Reply
  2. sharon  February 20, 2016

    making your own bone broth is too time consuming. Does store bought low sodium broth have any nutritional properties?

    Also, where can you this homemade one? Whole foods nor Trader carry this.

    Sharon

    Reply
    • Gale Compton  February 20, 2016

      Sharon, The store bought versions have some nutritional value but no where near that of the homemade broth. I have not looked at whole foods or Trader Joes but will next time I’m shopping at either one. I’ll be sure to let you know if they sell a healthy version. 🙂

      Reply
  3. Hana  February 23, 2016

    Hi Sharon, both Whole foods and Trader Joes have organic chicken. we buy ours at Costco.

    Reply
  4. Cheryl  May 12, 2016

    When making the Beef or Chicken broth, the ingredients say to use bone in beef short ribs or a whole chicken. Are you actually putting these bones in with the raw meat on them and then removing the meat after it has been cooked for the amount of hours listed in the recipes, or are you only using the bones without the meat? I’m asking because I know you can go to your local butcher or a farmer to get bags of bones, but wasn’t sure if you just use the bones in these recipes or keep the meat on until done an remove everything form the broth.

    Reply
    • Melissa Bump  May 14, 2016

      Cheryl, You can put the meat and/or chicken in whole with the meat on the bones and cook the full time, straining/removing at the end.

      Reply
  5. Penelope  September 12, 2016

    I make bone broth at least once a month. It is not really time consuming, I roast a chicken in the slow cooker (whole frozen 3-4 lb 9-10 hrs while I’m at work), debone and skin it (takes about 15 minutes). I use the meat for salads, eat with pickled jalapenos wrapped in a tortilla or just eat it plain. It’s my “go to” work lunch food. The bones, skin and giblets go into a stock pot, I put rough chopped celery, carrots, onion and garlic in cover with water, add vinegar and put the stock pot in the oven on 175 degrees for 18-24 hours. I check it a couple of times to add more water if necessary. I strain it through cheesecloth and freeze it in 2 cup portions (takes about 20 min). I haven’t bought stock or broth in years. I do the same with pork and beef. I am actually making a combo of beef and pork right now for my pup who has a cracked ulna. I am hoping to help it heal without surgery. So in under 40 minutes of actual labor time I have about 1/2 to 3/4 of a gallon of healthy stock for a few cents!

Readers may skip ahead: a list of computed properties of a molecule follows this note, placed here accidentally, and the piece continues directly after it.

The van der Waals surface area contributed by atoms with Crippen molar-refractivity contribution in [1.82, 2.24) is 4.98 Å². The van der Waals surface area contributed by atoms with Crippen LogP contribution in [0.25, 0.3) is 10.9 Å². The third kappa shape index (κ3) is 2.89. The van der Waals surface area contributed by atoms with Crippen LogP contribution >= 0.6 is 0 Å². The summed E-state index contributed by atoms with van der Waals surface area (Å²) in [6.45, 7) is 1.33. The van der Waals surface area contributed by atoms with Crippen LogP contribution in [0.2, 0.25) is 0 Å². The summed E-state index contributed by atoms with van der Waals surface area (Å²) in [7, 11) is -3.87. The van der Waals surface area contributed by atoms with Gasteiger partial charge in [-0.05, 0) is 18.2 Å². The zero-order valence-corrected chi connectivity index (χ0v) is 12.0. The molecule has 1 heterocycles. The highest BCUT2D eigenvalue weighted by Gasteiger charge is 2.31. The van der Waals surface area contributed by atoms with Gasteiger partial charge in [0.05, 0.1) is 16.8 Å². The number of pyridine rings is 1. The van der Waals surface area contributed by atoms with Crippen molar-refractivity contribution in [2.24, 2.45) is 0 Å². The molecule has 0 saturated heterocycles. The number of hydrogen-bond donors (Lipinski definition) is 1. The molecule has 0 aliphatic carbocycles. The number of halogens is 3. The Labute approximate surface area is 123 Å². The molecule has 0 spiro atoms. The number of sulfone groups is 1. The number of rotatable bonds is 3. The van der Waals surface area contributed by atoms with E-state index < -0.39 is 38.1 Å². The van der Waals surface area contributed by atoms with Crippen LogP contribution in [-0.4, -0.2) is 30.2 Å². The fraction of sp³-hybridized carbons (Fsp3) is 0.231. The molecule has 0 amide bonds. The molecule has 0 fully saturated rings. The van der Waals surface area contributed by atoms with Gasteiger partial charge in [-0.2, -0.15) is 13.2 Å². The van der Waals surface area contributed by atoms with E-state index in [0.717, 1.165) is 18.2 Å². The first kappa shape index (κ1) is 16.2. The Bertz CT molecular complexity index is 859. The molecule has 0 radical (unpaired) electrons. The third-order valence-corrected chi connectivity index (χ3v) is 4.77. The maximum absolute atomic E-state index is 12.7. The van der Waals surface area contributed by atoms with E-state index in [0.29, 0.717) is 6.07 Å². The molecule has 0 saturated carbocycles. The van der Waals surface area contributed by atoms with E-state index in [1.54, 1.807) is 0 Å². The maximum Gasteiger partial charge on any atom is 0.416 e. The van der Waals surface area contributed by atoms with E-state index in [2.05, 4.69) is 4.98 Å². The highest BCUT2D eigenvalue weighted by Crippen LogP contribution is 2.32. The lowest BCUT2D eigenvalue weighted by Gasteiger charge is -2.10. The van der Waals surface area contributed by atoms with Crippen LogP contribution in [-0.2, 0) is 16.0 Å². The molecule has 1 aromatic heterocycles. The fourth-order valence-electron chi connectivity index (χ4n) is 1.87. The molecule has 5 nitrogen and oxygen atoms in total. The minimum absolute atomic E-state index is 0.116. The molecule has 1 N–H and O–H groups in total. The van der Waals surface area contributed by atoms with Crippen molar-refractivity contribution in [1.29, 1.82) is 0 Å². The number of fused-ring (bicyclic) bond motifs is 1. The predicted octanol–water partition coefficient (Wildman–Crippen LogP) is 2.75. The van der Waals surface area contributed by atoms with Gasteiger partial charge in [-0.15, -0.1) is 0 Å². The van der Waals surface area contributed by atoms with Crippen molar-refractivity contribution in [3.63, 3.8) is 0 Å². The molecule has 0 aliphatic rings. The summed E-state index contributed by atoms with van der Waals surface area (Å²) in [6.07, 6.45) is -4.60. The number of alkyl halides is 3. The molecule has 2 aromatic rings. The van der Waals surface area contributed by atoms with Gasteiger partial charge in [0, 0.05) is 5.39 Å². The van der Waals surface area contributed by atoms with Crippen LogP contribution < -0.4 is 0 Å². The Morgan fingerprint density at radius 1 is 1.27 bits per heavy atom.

Reply
  6. Cameron  May 26, 2017

    Thank you for sharing this recipe, I’ve been meaning to make my own but because I was too busy with work and things I opted for Au Bon Broth. I’ve been drinking it for some time now and I’ve felt better than before. It’s great because I lost having this joint pains I had after giving birth.

    Reply
    • Emilia Horn  May 26, 2017

      Thanks, Cameron! We’re so glad the bone broth is helping you feel better!

      Reply